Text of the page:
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August 19, 2000

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The Indoor Cricket World Cup

Sheldon Levis

India has, for the first time, committed to fielding a team in the coming Indoor Cricket World Cup. It is the third staging of the Indoor Cricket World Cup, and will be played in South Africa in October this year. The other nations competing - Australia, New Zealand, the United Kingdom, South Africa and Zimbabwe - look forward with anticipation to India's involvement.

Indoor cricket is a relatively new sport, especially in India, and it is to be hoped the fielding of a national team will encourage the sport's further development.

And it is certainly a sport capable of capturing the interests of players and spectators alike.

Indoor cricket action - courtesy Indoor Cricket World web-siteIndoor cricket as an organised sport started in Perth, Western Australia in the late 1970's. It has grown since those early days into a fully-fledged international sport. International matches have been occuring since 1985, and the first Indoor Cricket World Cup was held in England in 1995.

Indoor cricket is played on a court which is surrounded on all four sides and the 'ceiling' by a tightly tensioned net. The court is between 28 metres and 30 metres in length, and between 10.5 metres and 12 metres in width. The height of the court's top covering net is between 4 and 4.5 metres. To enable the netting to be tightly secured, Indoor cricket courts are usually built in factory units or large sheds, with the netting suspended from the ceiling and walls of the outer building.

The actual pitch is the same length and configuration as an outdoor cricket pitch. However, the non-striker's crease is only halfway between the batting crease and the bowler's crease. The floor of the court, including the actual pitch, is covered in synthetic turf or similar carpet-like material. The floor is usually concrete, but courts can be successfully set up on wooden floors.

The ball is a soft-centred cricket ball. It has the standard outdoor ball covering of leather. It is two-piece, and stitched the same as an outdoor ball. It is therefore lighter and not quite as hard as an outdoor ball, making it a lot safer for all the fielders who are a lot closer to the batsman than they would be in outdoor cricket.

Gloves but no pads - courtesy: Indoor Cricket World web-siteBatsmen use 'normal' cricket bats and gloves, but no-one wears pads. The game involves running on almost every delivery, and pads would make that amount of sprinting too uncomfortable and awkward.

The game is played between two sides, each with 8 players. Each team has one batting innings and one fielding/bowling innings. The team with the higher score after both batting innings are completed is the winner.

Each of the players must bowl 2 overs when fielding, and each batsman faces 4 overs of batting with a partner. Unlike outdoor cricket, each and every player in Indoor Cricket bowls the same number of overs, and bats for the same number of overs. Each batting innings therefore lasts for 16 overs - 4 pairs of batsmen, each facing 4 overs (and 8 bowlers, each bowling 2 overs). Games usually last about an hour and 15 minutes approx.

Each time a batsman is out when batting, he loses 5 runs but keeps batting until his and his partner's 4 overs have been faced. Runs are scored by any combination of - hitting designated sections of the net (but only if the physical run is successfully completed too); physically running between the striker's and non-striker's crease, and through sundries (no balls, wides). Because runs are lost when wickets fall, it is possible (though not all that common) for a batting partnership (or even a whole team) to end up with a negative score.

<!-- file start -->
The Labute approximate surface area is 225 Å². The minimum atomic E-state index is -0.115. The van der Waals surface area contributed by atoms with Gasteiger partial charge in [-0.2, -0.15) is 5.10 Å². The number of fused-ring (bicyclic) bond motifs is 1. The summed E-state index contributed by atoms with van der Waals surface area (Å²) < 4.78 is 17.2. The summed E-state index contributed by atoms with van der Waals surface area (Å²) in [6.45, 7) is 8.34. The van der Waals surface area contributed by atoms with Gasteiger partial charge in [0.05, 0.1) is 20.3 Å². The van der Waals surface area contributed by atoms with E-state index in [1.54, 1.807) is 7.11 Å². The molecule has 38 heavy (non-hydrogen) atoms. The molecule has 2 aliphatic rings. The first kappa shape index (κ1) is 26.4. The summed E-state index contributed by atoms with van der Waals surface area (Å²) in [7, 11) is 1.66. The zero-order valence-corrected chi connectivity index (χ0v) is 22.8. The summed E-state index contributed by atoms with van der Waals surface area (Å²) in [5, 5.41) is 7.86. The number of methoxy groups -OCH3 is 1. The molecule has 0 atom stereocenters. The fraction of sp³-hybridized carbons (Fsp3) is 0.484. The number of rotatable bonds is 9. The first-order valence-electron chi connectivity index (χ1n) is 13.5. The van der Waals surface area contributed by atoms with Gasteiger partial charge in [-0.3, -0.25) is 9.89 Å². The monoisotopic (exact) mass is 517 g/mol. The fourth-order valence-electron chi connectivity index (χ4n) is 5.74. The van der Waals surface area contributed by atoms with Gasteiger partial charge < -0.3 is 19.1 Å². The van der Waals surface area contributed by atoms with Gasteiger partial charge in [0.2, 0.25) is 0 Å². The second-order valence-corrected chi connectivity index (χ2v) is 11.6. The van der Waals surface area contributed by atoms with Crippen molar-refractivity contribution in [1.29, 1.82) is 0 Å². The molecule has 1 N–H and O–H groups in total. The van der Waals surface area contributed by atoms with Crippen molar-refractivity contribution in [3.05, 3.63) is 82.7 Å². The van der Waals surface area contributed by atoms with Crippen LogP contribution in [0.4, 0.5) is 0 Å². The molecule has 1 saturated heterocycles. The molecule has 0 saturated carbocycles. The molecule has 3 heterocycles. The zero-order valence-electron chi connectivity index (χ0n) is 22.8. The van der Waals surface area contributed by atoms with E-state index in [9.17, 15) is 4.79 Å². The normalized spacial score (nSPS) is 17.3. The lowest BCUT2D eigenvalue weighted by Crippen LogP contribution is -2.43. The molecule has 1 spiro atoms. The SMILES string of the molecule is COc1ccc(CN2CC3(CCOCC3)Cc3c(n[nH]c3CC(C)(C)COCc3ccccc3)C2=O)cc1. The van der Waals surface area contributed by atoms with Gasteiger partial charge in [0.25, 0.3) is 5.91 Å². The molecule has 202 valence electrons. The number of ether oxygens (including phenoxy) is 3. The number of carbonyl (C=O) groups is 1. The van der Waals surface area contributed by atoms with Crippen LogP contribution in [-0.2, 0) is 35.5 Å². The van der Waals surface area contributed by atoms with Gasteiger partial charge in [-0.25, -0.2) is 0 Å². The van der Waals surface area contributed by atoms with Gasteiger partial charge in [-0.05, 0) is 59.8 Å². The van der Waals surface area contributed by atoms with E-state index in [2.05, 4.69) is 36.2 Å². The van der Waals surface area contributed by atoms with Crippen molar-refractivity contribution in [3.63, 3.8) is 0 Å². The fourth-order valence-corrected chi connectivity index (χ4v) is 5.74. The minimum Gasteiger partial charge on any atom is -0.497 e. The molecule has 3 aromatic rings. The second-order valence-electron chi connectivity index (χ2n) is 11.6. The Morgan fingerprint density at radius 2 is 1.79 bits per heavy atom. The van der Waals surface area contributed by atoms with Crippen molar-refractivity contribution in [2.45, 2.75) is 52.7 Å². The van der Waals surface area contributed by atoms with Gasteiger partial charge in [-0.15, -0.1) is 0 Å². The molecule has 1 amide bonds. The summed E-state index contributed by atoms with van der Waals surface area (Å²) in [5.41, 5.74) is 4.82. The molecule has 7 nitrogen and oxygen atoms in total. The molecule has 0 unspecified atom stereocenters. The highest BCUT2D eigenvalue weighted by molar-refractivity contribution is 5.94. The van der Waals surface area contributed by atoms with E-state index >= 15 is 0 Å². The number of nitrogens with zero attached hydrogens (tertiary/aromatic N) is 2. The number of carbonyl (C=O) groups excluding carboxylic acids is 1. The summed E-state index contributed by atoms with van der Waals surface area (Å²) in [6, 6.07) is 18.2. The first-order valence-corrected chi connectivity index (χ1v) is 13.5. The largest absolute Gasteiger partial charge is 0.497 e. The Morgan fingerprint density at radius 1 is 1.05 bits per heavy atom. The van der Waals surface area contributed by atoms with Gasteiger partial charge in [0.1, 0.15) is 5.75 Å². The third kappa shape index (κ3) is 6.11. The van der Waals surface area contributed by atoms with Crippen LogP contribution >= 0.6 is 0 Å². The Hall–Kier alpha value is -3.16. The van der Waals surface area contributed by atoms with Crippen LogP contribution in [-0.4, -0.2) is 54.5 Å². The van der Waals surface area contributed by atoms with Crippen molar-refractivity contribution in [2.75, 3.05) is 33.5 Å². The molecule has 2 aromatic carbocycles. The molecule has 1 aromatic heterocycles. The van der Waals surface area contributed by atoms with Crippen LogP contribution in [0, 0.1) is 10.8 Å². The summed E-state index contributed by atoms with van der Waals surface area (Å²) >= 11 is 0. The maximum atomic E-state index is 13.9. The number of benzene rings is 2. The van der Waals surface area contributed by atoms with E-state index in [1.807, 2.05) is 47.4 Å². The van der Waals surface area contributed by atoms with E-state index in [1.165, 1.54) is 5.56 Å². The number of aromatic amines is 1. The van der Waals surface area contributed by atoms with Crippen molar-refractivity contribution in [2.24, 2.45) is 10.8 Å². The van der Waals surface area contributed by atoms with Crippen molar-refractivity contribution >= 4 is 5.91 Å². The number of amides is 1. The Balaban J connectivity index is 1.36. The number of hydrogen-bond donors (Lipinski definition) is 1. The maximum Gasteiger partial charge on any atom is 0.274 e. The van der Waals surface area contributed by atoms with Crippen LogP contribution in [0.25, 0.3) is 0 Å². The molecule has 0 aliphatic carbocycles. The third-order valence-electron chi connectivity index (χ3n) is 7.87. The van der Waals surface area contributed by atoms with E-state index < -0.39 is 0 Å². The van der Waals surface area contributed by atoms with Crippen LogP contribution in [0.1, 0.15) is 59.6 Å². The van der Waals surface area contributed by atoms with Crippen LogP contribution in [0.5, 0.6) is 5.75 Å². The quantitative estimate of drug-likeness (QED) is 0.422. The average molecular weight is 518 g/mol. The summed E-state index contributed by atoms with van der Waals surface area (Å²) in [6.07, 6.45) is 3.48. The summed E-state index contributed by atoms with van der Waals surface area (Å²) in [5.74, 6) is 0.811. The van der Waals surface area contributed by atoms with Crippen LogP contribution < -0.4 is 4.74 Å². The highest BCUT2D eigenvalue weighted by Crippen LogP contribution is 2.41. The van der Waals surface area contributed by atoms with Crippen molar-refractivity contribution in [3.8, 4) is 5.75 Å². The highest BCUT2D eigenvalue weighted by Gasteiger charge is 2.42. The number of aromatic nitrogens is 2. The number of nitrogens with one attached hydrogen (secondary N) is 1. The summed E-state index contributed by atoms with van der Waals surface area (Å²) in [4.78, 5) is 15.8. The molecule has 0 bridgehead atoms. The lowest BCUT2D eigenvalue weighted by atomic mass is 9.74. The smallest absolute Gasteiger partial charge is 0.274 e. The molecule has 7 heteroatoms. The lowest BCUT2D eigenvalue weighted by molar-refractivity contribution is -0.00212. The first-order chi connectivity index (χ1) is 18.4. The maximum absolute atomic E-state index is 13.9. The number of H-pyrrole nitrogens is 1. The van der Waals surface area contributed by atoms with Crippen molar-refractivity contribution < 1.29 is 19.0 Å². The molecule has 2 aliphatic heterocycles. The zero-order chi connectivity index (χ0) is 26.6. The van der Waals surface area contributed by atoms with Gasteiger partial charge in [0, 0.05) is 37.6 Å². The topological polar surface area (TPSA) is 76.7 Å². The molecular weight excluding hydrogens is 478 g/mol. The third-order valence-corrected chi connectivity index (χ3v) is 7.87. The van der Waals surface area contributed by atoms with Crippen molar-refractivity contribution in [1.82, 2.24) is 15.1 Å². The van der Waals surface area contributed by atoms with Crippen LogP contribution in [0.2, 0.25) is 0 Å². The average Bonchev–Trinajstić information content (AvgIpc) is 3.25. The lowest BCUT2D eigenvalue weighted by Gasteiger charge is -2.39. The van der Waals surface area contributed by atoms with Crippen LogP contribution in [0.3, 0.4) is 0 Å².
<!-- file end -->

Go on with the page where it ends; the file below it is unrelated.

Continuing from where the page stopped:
Wickets are lost in the usual manner - bowled, hit wicket, caught, runout, stumped and Leg Before Wicket. Catches are allowed after the ball rebounds off a net, and LBW is only paid if a batsman doesn't play a shot and the ball would have hit the stumps. Because of the number of fielders in such a small area, run-outs are the most common form of dismissal.

Batsmen usually run every time they hit the ball, hence the runout being the most common form of dismissal. This also makes the game very exciting and action-filled - it is rare for there not to be a score (or wicket) every ball bowled. And the recent addition of a rule whereby the failure to score after 3 consecutive balls constitutes the loss of a wicket for the batsmen ensures batsmen are always trying to score.

The bowlers always bowl from the same end. Therefore, at the end of each over, the batsmen change ends, not the bowler.

Fielding sides also have a wicketkeeper. The 'keeper is the only fielder allowed to wear gloves.

The game has become very popular for several reasons. It only lasts for a little over an hour, is suitable for players from expert to absolute novice (and particularly suited to children), doesn't require expensive equipment, can be played by people of varying levels of fitness, and can be played any time of day, any time of year. It is also an excellent spectator sport. Spectators are very close to the players, the action is virtually non-stop, and the nature of the game encourages spectacular fielding action.

For those whose interest has been aroused can read and see a full, comprehensive description and explanation of the game (including many action-photographs) at the Indoor Cricket World web-site, at:

Mail Sheldon Levis